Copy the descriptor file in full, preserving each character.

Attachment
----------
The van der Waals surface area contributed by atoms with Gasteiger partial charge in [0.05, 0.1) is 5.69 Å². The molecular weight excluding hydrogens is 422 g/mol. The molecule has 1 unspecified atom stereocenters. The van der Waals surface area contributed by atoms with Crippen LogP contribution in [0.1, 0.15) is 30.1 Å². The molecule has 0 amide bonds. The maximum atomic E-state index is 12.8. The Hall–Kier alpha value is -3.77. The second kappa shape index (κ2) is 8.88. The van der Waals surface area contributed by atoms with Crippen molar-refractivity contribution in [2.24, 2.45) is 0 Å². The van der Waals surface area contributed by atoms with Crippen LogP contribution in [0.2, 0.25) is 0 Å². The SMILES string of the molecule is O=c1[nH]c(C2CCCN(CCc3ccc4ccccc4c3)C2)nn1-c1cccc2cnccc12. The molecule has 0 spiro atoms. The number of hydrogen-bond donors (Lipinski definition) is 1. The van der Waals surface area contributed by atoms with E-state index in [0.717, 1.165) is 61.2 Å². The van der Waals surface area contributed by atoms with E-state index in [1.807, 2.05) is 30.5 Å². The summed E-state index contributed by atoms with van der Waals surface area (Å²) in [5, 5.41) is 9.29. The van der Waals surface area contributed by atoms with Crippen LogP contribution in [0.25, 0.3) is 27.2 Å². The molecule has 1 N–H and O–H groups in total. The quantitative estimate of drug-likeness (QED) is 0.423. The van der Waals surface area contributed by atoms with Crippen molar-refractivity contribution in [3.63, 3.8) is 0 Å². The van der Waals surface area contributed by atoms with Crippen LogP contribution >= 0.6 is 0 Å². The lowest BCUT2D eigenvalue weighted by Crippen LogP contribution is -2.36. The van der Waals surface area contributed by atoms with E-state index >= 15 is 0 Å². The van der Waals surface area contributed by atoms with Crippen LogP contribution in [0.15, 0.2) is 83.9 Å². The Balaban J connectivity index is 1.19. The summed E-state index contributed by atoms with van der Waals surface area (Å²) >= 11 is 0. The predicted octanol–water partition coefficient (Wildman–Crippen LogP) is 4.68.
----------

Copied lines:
The van der Waals surface area contributed by atoms with Gasteiger partial charge in [0.05, 0.1) is 5.69 Å². The molecular weight excluding hydrogens is 422 g/mol. The molecule has 1 unspecified atom stereocenters. The van der Waals surface area contributed by atoms with Crippen LogP contribution in [0.1, 0.15) is 30.1 Å². The molecule has 0 amide bonds. The maximum atomic E-state index is 12.8. The Hall–Kier alpha value is -3.77. The second kappa shape index (κ2) is 8.88. The van der Waals surface area contributed by atoms with Crippen molar-refractivity contribution in [2.24, 2.45) is 0 Å². The van der Waals surface area contributed by atoms with Crippen LogP contribution in [0.2, 0.25) is 0 Å². The SMILES string of the molecule is O=c1[nH]c(C2CCCN(CCc3ccc4ccccc4c3)C2)nn1-c1cccc2cnccc12. The molecule has 0 spiro atoms. The number of hydrogen-bond donors (Lipinski definition) is 1. The van der Waals surface area contributed by atoms with E-state index in [0.717, 1.165) is 61.2 Å². The van der Waals surface area contributed by atoms with E-state index in [1.807, 2.05) is 30.5 Å². The summed E-state index contributed by atoms with van der Waals surface area (Å²) in [5, 5.41) is 9.29. The van der Waals surface area contributed by atoms with Crippen LogP contribution in [0.25, 0.3) is 27.2 Å². The molecule has 1 N–H and O–H groups in total. The quantitative estimate of drug-likeness (QED) is 0.423. The van der Waals surface area contributed by atoms with Crippen molar-refractivity contribution in [3.63, 3.8) is 0 Å². The van der Waals surface area contributed by atoms with Crippen LogP contribution >= 0.6 is 0 Å². The lowest BCUT2D eigenvalue weighted by Crippen LogP contribution is -2.36. The van der Waals surface area contributed by atoms with E-state index >= 15 is 0 Å². The van der Waals surface area contributed by atoms with Crippen LogP contribution in [0.15, 0.2) is 83.9 Å². The Balaban J connectivity index is 1.19. The summed E-state index contributed by atoms with van der Waals surface area (Å²) >= 11 is 0. The predicted octanol–water partition coefficient (Wildman–Crippen LogP) is 4.68.